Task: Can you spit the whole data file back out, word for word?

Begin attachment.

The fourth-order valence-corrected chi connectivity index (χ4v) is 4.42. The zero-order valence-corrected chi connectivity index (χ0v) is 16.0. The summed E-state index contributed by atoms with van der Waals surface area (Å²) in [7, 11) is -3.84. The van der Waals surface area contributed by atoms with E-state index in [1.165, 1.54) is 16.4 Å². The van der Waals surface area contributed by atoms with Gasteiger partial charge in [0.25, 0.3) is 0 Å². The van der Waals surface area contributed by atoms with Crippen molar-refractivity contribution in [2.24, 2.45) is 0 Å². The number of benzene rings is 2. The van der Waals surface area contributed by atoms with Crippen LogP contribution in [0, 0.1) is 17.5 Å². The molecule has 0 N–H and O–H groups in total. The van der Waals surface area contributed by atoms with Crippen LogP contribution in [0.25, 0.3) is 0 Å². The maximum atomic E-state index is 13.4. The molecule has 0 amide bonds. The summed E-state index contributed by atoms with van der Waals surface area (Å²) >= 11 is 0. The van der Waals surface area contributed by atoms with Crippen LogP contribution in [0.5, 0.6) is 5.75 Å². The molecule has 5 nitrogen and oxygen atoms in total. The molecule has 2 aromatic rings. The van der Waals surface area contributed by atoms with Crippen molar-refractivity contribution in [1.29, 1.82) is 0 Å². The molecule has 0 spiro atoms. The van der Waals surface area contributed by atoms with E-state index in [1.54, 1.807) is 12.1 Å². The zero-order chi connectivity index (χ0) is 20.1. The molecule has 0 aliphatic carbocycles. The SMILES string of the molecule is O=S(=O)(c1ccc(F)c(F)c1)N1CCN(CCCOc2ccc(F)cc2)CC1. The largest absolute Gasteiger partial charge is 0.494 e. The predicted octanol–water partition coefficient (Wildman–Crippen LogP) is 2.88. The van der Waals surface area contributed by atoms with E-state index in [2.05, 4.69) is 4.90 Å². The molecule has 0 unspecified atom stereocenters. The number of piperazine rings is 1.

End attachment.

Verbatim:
The fourth-order valence-corrected chi connectivity index (χ4v) is 4.42. The zero-order valence-corrected chi connectivity index (χ0v) is 16.0. The summed E-state index contributed by atoms with van der Waals surface area (Å²) in [7, 11) is -3.84. The van der Waals surface area contributed by atoms with E-state index in [1.165, 1.54) is 16.4 Å². The van der Waals surface area contributed by atoms with Gasteiger partial charge in [0.25, 0.3) is 0 Å². The van der Waals surface area contributed by atoms with Crippen molar-refractivity contribution in [2.24, 2.45) is 0 Å². The number of benzene rings is 2. The van der Waals surface area contributed by atoms with Crippen LogP contribution in [0, 0.1) is 17.5 Å². The molecule has 0 N–H and O–H groups in total. The van der Waals surface area contributed by atoms with Crippen LogP contribution in [0.25, 0.3) is 0 Å². The maximum atomic E-state index is 13.4. The molecule has 0 amide bonds. The summed E-state index contributed by atoms with van der Waals surface area (Å²) >= 11 is 0. The van der Waals surface area contributed by atoms with Crippen LogP contribution in [0.5, 0.6) is 5.75 Å². The molecule has 5 nitrogen and oxygen atoms in total. The molecule has 2 aromatic rings. The van der Waals surface area contributed by atoms with Crippen molar-refractivity contribution in [1.29, 1.82) is 0 Å². The molecule has 0 spiro atoms. The van der Waals surface area contributed by atoms with E-state index in [1.54, 1.807) is 12.1 Å². The zero-order chi connectivity index (χ0) is 20.1. The molecule has 0 aliphatic carbocycles. The SMILES string of the molecule is O=S(=O)(c1ccc(F)c(F)c1)N1CCN(CCCOc2ccc(F)cc2)CC1. The largest absolute Gasteiger partial charge is 0.494 e. The predicted octanol–water partition coefficient (Wildman–Crippen LogP) is 2.88. The van der Waals surface area contributed by atoms with E-state index in [2.05, 4.69) is 4.90 Å². The molecule has 0 unspecified atom stereocenters. The number of piperazine rings is 1.